Levelling up: New Cardiff Bay to Cardiff Central tram among projects awarded UK Government funds

Cardiff Council says there will be a "regular tram service" from Cardiff Central to a new platform at Cardiff Bay train station Credit: ITV Wales

A new trainline in Cardiff city centre, an engineering campus in Blaenau Gwent and a cycle path in the Conwy Valley are among a number of projects set to receive grants from the UK Government's 'levelling up' fund.

A total of 11 projects in Wales are set to receive money from the fund, which Prime Minister Rishi Sunak says will "grow the economy" and "create opportunity".

But the Welsh Government says the "delayed" announcement still leaves Wales "over £1.1bn worse off on promised EU replacement funds."

Levelling up was a key manifesto pledge of the former prime minister Boris Johnson, who promised to “level up” towns and communities across the UK.

The following projects in Wales have been awarded funding:

  • £50 million to help deliver a new rail line between Cardiff Bay and Cardiff Central Station. Cardiff Council says this will be a "regular tram service" from Cardiff Central to a new platform at Cardiff Bay train station, plus two new platforms at Cardiff Central station.  Welsh Government is match funding the project with a further £50m.

  • A cycle route will be created between Llandudno Junction and Betws y Coed via the Conwy Valley with an £18.6 million grant. The scheme will also include measures to mitigate against flooding. 

  • £17.8 million to restore the historic estate in the Vale of Neath and build new walkways and cycle paths. 

  • £17 million for building new walkways and cycle paths in Holyhead and enable people to explore St Cybi’s Church and the Roman Fort. 

  • £18 million to rebuild the Grand Pavilion in Porthcawl.

  • In Blaenau Gwent, a new engineering campus for 600 young people will be built using £9 million funding, offering a programme of apprenticeships and industry placements in the area. 

  • £20 million will restore and regenerate three industry heritage sites in the Lower Swansea Valley. This includes the Morfa Copperworks and will create new shops, restaurants and market places, as well as a "major" upgrade to Swansea Museum. 

  • £7.6 million for Pontypool Cultural Hub project in Torfaen to turn derelict buildings into a cultural centre with a new restaurant.

  • £20 million to build a leisure centre in Caerphilly with a gym and swimming pool. 

  • £18.8 million to upgrade walking and cycling routes for the National Slate Museum and the Neuadd Ogwen arts centre in Gwynedd.

  • £11 million to restore historic monuments in Ruthin, including St Peter’s Church and the town square. 

Prime Minister Rishi Sunak said: “Through greater investment in local areas, we can grow the economy, create good jobs and spread opportunity everywhere."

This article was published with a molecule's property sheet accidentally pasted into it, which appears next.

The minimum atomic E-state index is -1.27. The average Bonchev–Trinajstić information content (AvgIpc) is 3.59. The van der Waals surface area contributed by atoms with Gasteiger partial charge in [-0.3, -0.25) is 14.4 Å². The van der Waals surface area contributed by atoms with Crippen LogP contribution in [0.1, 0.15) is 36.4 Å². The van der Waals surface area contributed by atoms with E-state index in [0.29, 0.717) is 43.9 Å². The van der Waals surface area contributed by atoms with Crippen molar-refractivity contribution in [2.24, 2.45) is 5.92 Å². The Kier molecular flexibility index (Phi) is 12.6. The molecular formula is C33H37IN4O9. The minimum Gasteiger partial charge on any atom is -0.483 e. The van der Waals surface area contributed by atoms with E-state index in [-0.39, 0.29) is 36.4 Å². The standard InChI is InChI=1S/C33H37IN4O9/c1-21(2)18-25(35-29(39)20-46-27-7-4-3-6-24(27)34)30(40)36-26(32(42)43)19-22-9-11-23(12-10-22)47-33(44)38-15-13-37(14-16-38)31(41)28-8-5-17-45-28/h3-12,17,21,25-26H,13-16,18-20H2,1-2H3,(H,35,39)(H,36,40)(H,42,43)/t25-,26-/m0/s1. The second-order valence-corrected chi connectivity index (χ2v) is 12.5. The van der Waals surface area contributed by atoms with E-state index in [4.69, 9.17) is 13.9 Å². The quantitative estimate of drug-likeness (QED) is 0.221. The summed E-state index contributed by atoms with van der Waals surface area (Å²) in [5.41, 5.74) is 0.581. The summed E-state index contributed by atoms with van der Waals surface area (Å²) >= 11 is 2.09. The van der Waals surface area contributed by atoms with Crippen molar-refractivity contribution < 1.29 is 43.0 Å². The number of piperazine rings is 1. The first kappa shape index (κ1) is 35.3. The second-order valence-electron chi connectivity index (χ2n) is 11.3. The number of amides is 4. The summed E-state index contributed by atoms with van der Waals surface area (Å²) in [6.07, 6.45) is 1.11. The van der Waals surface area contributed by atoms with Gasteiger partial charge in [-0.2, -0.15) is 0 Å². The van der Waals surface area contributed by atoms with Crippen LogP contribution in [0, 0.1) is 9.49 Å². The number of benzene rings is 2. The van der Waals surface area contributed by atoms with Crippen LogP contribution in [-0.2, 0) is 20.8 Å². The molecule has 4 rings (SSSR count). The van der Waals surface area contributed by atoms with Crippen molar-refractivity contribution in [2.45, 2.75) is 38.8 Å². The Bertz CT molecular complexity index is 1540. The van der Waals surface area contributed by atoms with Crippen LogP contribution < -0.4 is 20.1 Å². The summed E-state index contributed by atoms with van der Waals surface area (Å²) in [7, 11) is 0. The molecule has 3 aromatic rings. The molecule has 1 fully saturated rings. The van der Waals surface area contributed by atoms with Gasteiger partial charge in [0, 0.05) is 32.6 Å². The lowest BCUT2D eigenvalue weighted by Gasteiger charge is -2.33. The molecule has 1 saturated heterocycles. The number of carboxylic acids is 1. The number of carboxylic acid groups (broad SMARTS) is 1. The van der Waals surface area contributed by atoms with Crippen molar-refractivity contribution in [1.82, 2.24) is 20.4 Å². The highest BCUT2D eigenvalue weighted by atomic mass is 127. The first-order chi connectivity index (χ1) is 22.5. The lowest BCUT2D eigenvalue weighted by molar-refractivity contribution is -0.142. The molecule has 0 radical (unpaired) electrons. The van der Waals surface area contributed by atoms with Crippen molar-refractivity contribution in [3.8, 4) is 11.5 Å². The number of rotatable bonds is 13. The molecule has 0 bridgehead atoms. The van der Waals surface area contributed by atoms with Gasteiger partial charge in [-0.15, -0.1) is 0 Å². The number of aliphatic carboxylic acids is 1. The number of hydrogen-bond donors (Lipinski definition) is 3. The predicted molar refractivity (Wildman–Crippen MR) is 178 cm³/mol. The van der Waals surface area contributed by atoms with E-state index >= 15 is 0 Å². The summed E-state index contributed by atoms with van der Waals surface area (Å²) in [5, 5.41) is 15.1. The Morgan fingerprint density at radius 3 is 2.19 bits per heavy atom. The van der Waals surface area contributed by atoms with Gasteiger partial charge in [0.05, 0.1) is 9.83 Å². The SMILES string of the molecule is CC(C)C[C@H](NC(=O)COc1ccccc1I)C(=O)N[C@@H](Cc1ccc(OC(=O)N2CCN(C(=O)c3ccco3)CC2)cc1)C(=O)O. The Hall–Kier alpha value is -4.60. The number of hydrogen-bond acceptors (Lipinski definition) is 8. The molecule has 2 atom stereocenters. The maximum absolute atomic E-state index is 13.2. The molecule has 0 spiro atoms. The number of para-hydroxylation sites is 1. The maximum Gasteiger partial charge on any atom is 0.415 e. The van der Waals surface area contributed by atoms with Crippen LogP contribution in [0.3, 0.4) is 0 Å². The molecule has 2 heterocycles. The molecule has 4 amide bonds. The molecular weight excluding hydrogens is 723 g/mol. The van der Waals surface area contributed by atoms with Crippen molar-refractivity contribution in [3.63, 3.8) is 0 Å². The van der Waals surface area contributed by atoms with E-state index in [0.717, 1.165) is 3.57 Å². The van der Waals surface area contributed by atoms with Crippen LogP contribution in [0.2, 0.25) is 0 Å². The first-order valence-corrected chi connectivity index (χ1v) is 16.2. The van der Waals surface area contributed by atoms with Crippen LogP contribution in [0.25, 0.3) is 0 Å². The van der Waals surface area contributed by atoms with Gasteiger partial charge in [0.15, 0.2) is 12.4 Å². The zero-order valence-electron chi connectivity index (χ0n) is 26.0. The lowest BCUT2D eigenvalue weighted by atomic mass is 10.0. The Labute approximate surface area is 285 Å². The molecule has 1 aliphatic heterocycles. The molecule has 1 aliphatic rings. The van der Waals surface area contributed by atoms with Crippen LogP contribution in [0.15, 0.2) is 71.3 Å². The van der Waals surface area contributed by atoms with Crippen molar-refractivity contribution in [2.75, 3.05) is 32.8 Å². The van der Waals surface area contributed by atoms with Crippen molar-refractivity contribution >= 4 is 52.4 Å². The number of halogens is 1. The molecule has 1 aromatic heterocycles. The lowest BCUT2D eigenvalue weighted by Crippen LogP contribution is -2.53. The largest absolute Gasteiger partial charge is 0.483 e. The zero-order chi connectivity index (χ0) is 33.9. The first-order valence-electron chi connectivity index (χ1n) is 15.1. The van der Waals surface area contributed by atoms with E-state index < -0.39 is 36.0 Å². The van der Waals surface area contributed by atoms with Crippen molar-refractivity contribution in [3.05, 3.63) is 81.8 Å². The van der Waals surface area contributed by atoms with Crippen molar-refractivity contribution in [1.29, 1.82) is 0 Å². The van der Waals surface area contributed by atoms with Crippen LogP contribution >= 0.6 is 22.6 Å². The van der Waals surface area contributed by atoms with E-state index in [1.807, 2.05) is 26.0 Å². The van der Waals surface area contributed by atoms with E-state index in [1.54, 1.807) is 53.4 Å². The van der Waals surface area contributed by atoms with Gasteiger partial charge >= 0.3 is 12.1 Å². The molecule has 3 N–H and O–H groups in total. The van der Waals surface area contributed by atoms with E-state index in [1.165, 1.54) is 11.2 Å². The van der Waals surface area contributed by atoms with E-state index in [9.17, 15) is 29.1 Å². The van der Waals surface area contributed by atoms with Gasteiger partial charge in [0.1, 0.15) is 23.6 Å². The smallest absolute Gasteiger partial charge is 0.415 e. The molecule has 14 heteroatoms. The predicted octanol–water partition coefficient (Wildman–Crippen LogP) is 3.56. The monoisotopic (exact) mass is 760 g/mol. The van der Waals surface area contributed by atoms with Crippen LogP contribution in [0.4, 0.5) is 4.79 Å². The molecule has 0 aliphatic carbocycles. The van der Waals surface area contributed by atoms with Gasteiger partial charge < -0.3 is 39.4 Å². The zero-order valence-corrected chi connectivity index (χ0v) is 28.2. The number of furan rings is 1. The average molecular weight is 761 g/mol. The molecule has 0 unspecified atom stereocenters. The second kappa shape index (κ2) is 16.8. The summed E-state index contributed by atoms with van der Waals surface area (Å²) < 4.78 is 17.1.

He added: “By reaching even more parts of the country than before, we will build a future of optimism and pride in people’s lives and the places they call home.”

Secretary of State for Wales David TC Davies said:  “This is a hugely significant investment in truly significant projects across Wales. I’m delighted to see so many successful bids from around the country for schemes which will have an impact for generations to come."

But the Welsh Government said the announcement is yet another example of the UK Government "forcibly operating" devolved policy areas.

The former prime minister Boris Johnson made "levelling up" a key pledge of the Conservative manifesto during the 2019 General Election. Credit: PA

A spokesperson said: “While today’s delayed announcement confirms a limited number of projects, Wales remains over £1.1bn worse off on promised EU replacement funds. Wales now has less say over less money, and every decision on Levelling Up funding for local projects has been taken in Whitehall.

“The delayed, chaotic process is now costing jobs and other much needed projects are being missed as a result of the lost funds. Today’s news does not come close to meeting the funding promised by UK Ministers in 2019.

“These delays have also loaded extra pressure onto local authorities as well as driving up costs during a period of soaring inflation. This will have consequences on delivery, value for money and economic impact.

“We will continue to work with local government and partners to maximise the funds that are available. Some of the projects supported would have likely won Welsh Government funding, and we will work to ensure positive outcomes where possible, while making the strong case for the funds promised to the people of Wales.”

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